Trips to the water park, dentist or doctor are parts of everyday life in the United States, but for a visiting group of Ukrainian children it can be the start of a new life.
Each summer for 14 years, Bethel Lutheran Church in Madison has sponsored children from a community center in Borodyanka, Ukraine, not far from the site of the Chernobyl nuclear accident.
The program is called Circle of Love Project, and it started in 2000 as a way to help people who still suffer from the impact of the nuclear disaster.
A group of eight children, an interpreter and a chaperone travel to Madison for six weeks at a time. During their stay the children take English lessons, go sightseeing, volunteer in the community and, most importantly, get needed medical and dental attention.
Bogdon, an 11-year-old from Ukraine, has taken part in the program this summer. He described the people of Madison as kind-hearted and devoted to taking care of the environment.
During an interview, Bogdon explained in his native language how dentists in Ukraine could not help him. They told him he had a complicated case and when they tried to pull his problem teeth out they were unsuccessful.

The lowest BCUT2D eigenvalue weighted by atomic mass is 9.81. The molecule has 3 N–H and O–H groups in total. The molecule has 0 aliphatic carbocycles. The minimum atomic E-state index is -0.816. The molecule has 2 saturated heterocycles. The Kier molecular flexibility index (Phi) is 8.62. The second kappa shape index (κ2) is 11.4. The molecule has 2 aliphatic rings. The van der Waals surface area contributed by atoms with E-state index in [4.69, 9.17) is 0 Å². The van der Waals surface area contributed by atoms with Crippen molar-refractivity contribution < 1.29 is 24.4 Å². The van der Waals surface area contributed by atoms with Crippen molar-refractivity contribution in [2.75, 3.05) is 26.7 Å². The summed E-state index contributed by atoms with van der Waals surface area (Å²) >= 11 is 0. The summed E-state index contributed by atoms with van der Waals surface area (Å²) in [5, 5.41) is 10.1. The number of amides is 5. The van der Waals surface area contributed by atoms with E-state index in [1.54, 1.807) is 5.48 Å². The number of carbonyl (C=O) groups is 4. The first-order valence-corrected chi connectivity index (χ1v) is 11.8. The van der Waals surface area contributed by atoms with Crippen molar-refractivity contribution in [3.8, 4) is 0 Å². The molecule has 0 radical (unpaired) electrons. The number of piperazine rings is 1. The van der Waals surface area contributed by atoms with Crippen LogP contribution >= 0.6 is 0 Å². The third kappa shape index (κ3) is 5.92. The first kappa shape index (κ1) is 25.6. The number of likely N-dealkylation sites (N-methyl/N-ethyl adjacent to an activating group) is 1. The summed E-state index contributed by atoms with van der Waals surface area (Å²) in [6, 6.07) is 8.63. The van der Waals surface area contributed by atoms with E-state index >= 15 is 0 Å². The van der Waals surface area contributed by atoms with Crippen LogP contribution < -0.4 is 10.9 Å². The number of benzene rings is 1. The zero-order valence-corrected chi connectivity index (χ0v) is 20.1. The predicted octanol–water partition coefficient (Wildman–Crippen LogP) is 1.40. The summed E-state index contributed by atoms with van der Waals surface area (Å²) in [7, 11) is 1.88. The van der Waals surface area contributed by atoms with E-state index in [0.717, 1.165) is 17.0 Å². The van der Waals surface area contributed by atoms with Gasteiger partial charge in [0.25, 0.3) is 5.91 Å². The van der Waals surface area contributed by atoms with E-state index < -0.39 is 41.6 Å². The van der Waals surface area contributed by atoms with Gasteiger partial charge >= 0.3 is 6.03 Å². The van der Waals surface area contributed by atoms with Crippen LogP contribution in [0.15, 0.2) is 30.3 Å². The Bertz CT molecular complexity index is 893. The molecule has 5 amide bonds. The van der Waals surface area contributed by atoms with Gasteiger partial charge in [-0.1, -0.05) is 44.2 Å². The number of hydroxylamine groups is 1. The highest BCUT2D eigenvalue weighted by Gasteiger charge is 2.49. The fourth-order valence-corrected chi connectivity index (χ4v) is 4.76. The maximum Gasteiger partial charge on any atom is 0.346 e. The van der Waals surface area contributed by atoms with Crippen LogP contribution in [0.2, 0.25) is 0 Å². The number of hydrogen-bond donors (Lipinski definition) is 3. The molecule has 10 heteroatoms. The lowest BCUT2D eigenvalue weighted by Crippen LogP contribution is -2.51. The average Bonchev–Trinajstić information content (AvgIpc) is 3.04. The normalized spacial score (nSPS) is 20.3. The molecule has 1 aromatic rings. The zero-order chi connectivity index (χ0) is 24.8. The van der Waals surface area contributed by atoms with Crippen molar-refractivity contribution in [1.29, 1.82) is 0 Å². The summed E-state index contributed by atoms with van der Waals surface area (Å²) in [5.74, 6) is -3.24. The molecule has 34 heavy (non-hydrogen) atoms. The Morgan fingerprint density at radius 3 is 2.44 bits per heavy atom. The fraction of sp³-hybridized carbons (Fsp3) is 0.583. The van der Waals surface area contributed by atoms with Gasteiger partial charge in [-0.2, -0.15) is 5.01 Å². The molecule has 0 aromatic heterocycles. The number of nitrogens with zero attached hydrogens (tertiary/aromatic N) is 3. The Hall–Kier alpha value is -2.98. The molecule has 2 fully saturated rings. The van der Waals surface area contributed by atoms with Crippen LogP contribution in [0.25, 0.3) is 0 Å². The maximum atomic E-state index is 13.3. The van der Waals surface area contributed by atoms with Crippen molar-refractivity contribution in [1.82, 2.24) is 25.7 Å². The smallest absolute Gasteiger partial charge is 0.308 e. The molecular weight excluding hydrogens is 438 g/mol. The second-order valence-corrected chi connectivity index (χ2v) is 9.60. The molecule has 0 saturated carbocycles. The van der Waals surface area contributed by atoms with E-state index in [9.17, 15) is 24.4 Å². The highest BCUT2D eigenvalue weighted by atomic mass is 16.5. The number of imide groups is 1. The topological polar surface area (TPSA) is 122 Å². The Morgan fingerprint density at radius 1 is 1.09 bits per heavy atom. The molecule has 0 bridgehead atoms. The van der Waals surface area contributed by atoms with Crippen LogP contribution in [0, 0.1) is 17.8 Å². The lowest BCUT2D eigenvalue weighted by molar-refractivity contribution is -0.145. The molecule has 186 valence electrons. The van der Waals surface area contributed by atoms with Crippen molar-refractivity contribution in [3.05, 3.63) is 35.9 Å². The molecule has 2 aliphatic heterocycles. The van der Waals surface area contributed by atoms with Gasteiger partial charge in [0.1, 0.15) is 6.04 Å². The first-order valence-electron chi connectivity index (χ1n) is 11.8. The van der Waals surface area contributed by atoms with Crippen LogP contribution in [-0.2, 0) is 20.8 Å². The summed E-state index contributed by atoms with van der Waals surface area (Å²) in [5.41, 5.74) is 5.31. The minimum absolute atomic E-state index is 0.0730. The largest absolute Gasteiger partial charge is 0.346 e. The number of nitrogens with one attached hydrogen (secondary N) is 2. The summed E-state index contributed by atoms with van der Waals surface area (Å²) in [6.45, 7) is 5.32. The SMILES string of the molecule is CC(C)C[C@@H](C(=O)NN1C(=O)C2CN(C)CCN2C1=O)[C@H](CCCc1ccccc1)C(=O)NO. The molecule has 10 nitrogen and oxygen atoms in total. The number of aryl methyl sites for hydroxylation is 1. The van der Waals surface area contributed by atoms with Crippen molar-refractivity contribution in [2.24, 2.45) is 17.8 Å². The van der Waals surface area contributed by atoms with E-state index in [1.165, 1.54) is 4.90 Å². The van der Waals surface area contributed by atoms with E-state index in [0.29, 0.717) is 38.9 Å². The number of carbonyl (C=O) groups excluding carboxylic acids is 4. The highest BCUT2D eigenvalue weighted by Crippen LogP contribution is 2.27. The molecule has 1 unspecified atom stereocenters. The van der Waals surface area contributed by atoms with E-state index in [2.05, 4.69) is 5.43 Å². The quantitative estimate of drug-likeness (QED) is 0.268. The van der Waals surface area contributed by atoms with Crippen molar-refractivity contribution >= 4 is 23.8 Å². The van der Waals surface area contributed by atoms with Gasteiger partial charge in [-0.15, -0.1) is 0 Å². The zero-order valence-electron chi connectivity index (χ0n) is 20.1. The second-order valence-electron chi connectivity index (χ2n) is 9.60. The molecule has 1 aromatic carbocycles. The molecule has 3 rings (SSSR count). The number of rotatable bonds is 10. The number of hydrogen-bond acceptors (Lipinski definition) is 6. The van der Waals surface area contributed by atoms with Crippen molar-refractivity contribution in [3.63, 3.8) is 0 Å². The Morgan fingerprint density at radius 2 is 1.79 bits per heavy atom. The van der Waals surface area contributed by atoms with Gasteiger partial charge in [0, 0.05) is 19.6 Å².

In her experience, chaperone Liudmila Boyko said the Circle of Love Project has improved life for their small town.
"This life is like an example for them. They come back home and they use this example, and it will be a very good motivation to change their life for the better, to have some goals in their life," said Boyko.
She went on to say after coming home children realize their responsibility for their own health and life. Studying English sets them on a path to success.
"Almost all of the participants in this program now have higher education, got higher education. They are rather successful in their life and also had very good example how to help people in need and they also help people," said Boyko.
According to their chaperone, about 150 children from the town of Borodyanka have visited Madison.
Some organizers said the experience is a different way of seeing the world.
"A lot of the host kids who have never really experienced or thought about how other kids may live, it's just been life-changing for the host families as well as for the kids that come here," said Jacqui Shanda, director of discipleship at Bethel Lutheran Church.
The group of 10 will travel back to Ukraine on Friday.